Buyers - The Home Inspection

What to expect from the home inspection

If you are buying a Jupiter home you should be aware that the law requires the seller of a home to disclose all known defects, however, the real estate agent is not required to verify them. Neither is he or she qualified to assess any defects that are disclosed and if there are any that should have been disclosed. Also not all defects are known by the owners. This is why a home inspection is crucial. When you are ready to make written offer on a home be sure to include an inspection contingency which gives you the right to have the home inspected within a specified time period, such as 10-20 days. This is your opportunity to learn as much as you can about the home you are about to purchase. In Florida home inspections are conducted by trained and licensed Home Inspectors. Your agent may recommend Home Inspectors; however, are not allowed to receive kickbacks of any kind for doing so. Ask your Realtor® for more than one recommendation but also seek recommendations from trusted friends and business acquaintances. A good place to find well-trained Home Inspectors is,, or Choose an inspector with a good reputation with home owners and one you feel you can trust. A Home Inspector examines the property’s interior and exterior, including the condition of roofing, electrical, plumbing, structural, and ventilation elements. At the time of inspection, the inspector runs the show, but don’t be afraid to ask questions which will really help you to really understand how the home functions. The Home Inspector should deliver a well-written report to you, typically within 24 to 48 hours. The report should describe the condition of the home at the time of inspection but does not guarantee future condition, efficiency, or life expectancy of systems or components. Inspectors in Florida are required to express that a component or system is near or at the end of its useful life. Don’t expect a perfect house; every inspection will reveal issues. You and your agent should go through the entire report together and then decide how to proceed with your negotiations. In an "As Is" contract, and depending on the terms of the inspection contingency you may:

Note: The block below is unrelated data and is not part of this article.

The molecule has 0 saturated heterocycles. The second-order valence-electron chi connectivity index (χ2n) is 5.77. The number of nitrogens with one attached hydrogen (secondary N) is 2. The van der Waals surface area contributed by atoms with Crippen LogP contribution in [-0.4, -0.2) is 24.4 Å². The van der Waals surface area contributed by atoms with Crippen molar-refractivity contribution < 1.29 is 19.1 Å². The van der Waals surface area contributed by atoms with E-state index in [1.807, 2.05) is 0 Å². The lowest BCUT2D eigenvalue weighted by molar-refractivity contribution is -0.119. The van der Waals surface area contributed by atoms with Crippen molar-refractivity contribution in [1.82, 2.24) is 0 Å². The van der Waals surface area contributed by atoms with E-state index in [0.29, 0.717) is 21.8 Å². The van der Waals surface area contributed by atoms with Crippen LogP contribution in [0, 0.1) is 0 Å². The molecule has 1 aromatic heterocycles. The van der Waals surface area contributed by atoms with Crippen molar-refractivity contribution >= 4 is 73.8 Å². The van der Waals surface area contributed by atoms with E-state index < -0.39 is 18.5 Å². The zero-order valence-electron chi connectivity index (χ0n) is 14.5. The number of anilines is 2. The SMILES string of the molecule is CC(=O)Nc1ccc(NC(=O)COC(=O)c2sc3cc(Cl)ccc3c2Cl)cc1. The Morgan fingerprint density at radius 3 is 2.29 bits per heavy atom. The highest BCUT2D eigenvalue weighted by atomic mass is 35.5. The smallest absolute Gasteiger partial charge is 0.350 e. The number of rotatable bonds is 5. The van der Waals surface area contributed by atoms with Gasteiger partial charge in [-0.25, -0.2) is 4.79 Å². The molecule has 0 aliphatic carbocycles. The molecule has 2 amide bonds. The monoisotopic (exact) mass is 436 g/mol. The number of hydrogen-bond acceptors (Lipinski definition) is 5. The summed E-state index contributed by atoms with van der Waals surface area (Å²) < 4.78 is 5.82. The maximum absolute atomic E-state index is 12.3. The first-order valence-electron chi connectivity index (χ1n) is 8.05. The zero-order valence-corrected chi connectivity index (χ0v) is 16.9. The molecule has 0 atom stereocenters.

• Accept the findings of the report and move forward with purchase
  • Rescind the offer to buy because of an unsatisfactory report. The contract becomes null and void and the good faith deposit returned
  • Request time for further inspections if something needs more investigation
  • Negotiate with the seller for repairs or concessions. If the negotiations fail the buyer can withdraw their offer to purchase and have the good faith deposit returned

A Home Inspection will cost you a little bit of time and money, but in the long run you'll be glad you did it. The inspection can reveal problems that you may be able to get the current owners to fix before you move in, saving you time and money. If you are a first-time homebuyer, an inspection can give you a crash course in home maintenance and a checklist of items that need attention to make your home as safe and sound as possible. Don't skip this important step in the home-buying process - it's worth every penny.